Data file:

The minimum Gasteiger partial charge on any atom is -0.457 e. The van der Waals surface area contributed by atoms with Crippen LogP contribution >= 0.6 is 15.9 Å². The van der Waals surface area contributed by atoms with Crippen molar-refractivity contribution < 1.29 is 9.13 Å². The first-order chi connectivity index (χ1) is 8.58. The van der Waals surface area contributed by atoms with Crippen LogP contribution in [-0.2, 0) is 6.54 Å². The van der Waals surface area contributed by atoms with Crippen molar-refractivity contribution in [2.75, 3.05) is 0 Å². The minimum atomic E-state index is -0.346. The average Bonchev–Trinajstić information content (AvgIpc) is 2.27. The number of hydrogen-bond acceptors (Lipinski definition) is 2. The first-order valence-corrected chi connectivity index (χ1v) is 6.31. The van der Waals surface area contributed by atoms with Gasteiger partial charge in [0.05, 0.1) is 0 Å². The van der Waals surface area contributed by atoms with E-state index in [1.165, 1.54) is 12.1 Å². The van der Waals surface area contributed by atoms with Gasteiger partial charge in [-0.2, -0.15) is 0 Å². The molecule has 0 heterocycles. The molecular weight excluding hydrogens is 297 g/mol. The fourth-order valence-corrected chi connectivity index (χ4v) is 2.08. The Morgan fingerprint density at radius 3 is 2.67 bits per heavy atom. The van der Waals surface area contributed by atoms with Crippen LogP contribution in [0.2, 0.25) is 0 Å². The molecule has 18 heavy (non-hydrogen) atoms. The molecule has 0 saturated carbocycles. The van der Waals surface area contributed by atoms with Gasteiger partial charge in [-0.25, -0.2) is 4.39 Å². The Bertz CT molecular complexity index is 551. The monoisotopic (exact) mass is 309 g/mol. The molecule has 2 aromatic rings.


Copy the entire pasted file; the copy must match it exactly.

The minimum Gasteiger partial charge on any atom is -0.457 e. The van der Waals surface area contributed by atoms with Crippen LogP contribution >= 0.6 is 15.9 Å². The van der Waals surface area contributed by atoms with Crippen molar-refractivity contribution < 1.29 is 9.13 Å². The first-order chi connectivity index (χ1) is 8.58. The van der Waals surface area contributed by atoms with Crippen LogP contribution in [-0.2, 0) is 6.54 Å². The van der Waals surface area contributed by atoms with Crippen molar-refractivity contribution in [2.75, 3.05) is 0 Å². The minimum atomic E-state index is -0.346. The average Bonchev–Trinajstić information content (AvgIpc) is 2.27. The number of hydrogen-bond acceptors (Lipinski definition) is 2. The first-order valence-corrected chi connectivity index (χ1v) is 6.31. The van der Waals surface area contributed by atoms with Gasteiger partial charge in [0.05, 0.1) is 0 Å². The van der Waals surface area contributed by atoms with E-state index in [1.165, 1.54) is 12.1 Å². The van der Waals surface area contributed by atoms with Gasteiger partial charge in [-0.2, -0.15) is 0 Å². The molecule has 0 heterocycles. The molecular weight excluding hydrogens is 297 g/mol. The fourth-order valence-corrected chi connectivity index (χ4v) is 2.08. The Morgan fingerprint density at radius 3 is 2.67 bits per heavy atom. The van der Waals surface area contributed by atoms with Crippen LogP contribution in [0.2, 0.25) is 0 Å². The molecule has 18 heavy (non-hydrogen) atoms. The molecule has 0 saturated carbocycles. The van der Waals surface area contributed by atoms with Gasteiger partial charge in [-0.25, -0.2) is 4.39 Å². The Bertz CT molecular complexity index is 551. The monoisotopic (exact) mass is 309 g/mol. The molecule has 2 aromatic rings.